“The true star of this collection is not plot or characters, it’s storytelling itself: the weird literary ventriloquism we perform as we divide out the speaking roles of our inner lives.” Andrew Zornoza reviews Lynne Tillman’s Someday This Will be Funny.
BOMBlog’s Word Choice features original works of poetry, fiction, and art. This edition of Word Choice, selected by Peter Moysaenko, features poetry by Glenn Shaheen and art by Cleon Peterson.
Glenn Shaheen gets absurd and deadly. Who says our laughter isn’t weeping?
On Our Destroyed Cities
There wasn’t ever a real secret buried
under all that rubble. We paid
them to spread that rumor. When they brought
those innocent people
to the gas chamber we changed
the channel. In some far off cultures,
the losers are the winners. The major interstate junctions
are works of art. Sometimes, when we look up, we think
we see our God. Other times
it’s someone else’s God. Tube tops
are back in fashion. The new mayoral candidate plays
a twenty-minute guitar solo
on local access. We never stop asking the young girls
when they will be married. And when the next extinction-level event
happens, we have the best cave murals. Our descendents
will know there was never
a scenario we didn’t consider in madness.
Not in Austin? Don’t fret, BOMB is. Check back daily for reviews on films and music; interviews with rising filmmakers and musicians; mixtape playlists from our fave performances; and coverage on SXSW awards, panel discussions & other events this week (March 12–20).
“It’s like we’ve all signed this pact: we’re all supposed to believe that poetry is endangered, and poetry is the noblest of arts, and we must be very careful to only say nice things about one another, even if those nice things are not honest.” Michael Robbins talks to Elsbeth Pancrazi about Alien vs. Predator, Internet fame, and his Seidelian hip hop aesthetic.
Tabitha Piseno talks to Callum Innes and Colm Toíbín about the interconnection of painting and writing, the basis of their water/colour exhibition at Sean Kelly Gallery.
Industry muted, architecture diminished—Daisy Atterbury dips into the quietly dreamlike world of Brazilian Photographer Tuca Vieira’s nocturnal Berlin.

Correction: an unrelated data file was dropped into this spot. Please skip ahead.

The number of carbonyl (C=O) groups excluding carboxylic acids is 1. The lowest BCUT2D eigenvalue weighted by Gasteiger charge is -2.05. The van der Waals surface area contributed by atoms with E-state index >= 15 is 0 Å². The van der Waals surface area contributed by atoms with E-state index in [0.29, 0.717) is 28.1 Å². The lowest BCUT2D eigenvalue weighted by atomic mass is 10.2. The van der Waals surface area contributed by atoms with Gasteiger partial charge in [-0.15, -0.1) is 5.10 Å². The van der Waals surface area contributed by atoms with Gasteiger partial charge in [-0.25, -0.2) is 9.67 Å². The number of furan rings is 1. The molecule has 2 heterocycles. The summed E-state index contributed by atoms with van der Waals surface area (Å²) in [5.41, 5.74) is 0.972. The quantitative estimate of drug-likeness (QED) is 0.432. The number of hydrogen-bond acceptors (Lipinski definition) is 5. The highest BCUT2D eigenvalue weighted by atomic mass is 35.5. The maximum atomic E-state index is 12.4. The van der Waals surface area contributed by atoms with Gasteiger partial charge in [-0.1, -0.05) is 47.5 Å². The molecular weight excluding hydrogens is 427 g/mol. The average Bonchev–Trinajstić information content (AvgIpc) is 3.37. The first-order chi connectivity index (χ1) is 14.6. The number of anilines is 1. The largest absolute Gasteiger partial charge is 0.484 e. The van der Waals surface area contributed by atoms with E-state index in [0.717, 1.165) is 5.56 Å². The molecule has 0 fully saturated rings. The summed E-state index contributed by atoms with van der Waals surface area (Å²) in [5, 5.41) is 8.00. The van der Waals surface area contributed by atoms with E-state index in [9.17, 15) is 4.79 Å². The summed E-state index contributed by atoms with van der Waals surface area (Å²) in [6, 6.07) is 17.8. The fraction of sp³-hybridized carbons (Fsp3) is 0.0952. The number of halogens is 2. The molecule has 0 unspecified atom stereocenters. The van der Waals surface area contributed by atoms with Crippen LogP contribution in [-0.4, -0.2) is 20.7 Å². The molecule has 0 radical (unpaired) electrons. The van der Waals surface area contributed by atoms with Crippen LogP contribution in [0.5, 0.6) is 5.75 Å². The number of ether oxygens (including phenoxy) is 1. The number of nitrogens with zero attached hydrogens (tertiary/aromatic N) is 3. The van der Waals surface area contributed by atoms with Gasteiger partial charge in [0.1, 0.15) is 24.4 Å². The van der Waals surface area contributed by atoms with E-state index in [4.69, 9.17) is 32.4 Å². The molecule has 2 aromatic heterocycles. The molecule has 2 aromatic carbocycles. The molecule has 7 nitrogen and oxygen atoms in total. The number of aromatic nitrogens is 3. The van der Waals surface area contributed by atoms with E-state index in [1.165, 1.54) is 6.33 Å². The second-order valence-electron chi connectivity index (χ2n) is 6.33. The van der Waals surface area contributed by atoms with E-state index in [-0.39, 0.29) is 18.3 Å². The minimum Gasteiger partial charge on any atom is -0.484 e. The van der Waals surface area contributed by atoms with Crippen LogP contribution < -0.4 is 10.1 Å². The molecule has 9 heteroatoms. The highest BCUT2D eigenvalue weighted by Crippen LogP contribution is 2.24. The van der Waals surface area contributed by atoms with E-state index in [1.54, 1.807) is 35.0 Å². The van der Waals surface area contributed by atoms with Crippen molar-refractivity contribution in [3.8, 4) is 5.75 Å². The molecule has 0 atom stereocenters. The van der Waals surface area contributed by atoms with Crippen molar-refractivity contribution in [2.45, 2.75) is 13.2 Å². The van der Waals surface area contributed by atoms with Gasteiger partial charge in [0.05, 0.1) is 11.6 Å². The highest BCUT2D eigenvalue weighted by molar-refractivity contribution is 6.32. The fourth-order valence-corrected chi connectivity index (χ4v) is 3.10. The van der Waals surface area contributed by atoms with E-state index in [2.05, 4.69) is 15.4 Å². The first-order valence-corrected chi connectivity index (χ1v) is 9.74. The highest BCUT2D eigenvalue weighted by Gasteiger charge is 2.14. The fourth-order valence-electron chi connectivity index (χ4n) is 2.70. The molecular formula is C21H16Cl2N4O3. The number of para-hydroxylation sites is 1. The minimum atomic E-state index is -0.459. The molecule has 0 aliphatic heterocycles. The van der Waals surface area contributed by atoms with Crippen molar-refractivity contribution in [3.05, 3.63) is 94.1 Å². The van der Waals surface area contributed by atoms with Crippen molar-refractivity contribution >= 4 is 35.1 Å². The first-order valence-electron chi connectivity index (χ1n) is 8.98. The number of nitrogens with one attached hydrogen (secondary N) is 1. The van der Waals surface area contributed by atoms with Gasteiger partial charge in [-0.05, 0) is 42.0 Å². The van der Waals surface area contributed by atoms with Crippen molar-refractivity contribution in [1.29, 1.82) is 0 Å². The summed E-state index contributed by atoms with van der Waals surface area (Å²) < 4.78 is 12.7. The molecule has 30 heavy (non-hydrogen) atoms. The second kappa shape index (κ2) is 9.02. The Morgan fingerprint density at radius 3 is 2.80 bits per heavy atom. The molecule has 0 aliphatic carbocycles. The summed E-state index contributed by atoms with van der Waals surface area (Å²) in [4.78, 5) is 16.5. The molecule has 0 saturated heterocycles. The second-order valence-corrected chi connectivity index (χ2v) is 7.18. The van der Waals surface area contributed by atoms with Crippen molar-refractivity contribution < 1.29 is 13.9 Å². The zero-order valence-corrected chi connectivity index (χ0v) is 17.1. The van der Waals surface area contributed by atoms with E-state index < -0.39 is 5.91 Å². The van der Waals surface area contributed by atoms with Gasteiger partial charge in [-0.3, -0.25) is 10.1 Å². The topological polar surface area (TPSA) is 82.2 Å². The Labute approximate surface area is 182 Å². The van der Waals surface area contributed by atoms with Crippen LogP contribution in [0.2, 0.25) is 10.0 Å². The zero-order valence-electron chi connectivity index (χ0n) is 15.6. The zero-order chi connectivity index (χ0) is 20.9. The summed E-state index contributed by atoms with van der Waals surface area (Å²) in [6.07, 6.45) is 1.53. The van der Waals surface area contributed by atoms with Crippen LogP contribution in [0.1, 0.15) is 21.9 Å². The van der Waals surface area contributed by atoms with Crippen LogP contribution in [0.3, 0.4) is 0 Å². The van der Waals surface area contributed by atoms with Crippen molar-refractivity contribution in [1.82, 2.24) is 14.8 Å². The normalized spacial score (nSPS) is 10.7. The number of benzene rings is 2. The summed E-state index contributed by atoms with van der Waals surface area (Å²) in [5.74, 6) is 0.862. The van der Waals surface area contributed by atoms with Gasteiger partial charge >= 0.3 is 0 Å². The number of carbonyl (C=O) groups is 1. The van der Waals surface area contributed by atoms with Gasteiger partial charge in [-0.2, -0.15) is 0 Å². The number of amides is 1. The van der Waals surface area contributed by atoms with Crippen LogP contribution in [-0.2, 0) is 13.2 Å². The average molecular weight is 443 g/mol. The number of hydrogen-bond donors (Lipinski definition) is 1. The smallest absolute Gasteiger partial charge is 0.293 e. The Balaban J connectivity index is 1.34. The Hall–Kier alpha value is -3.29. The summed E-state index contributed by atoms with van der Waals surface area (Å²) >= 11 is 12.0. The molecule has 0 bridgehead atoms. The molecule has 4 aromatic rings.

“If you keep punching at a man’s head / it will mix his mind. So fast. / So pretty.” Travis Nichols talks to Chris Hosea about his dream home, Sam Cooke, and “poetic machinery.”
As the days get less dreary, catch up with some big names in books, including Ben Marcus, Gary Shteyngart, and Lorrie Moore, plus abstract art, trampolines, and guinea pigs on a fire truck.
BOMBlog’s Word Choice features original works of poetry, fiction, and art. This edition of Word Choice, selected by Peter Moysaenko, features fiction by Kim Chinquee and art by Brian Adam Douglas, aka ELBOW-TOE.
Kim Chinquee tracks uneasy trajectories of life on the brink, a deliberate faltering.
I live in an apartment not far. A neighborhood known for its architecture. A Frank Lloyd Wright home that’s kind of like a secret, but not to anyone who’s from here. I took a walk with a man there, once, and he knew this person, that, but he was old and longed for me for other reasons than I felt the two of us were meant for.
I think of him, walking. Of how he pointed things to me. Of his careful thought. Of his fear, and safety. How I just wanted to bust out, sometimes, when I saw him. How, when I tried to talk to him about my father, he seemed like it was just a passing of the sunrise. How, after I came back from the cremation, he went about us like everything was normal. I wished I could just fall. We’d been at a restaurant, and I ordered salmon. I don’t remember what he got. It had taken a while for me to get him to stop ordering for me, as if he thought he knew me.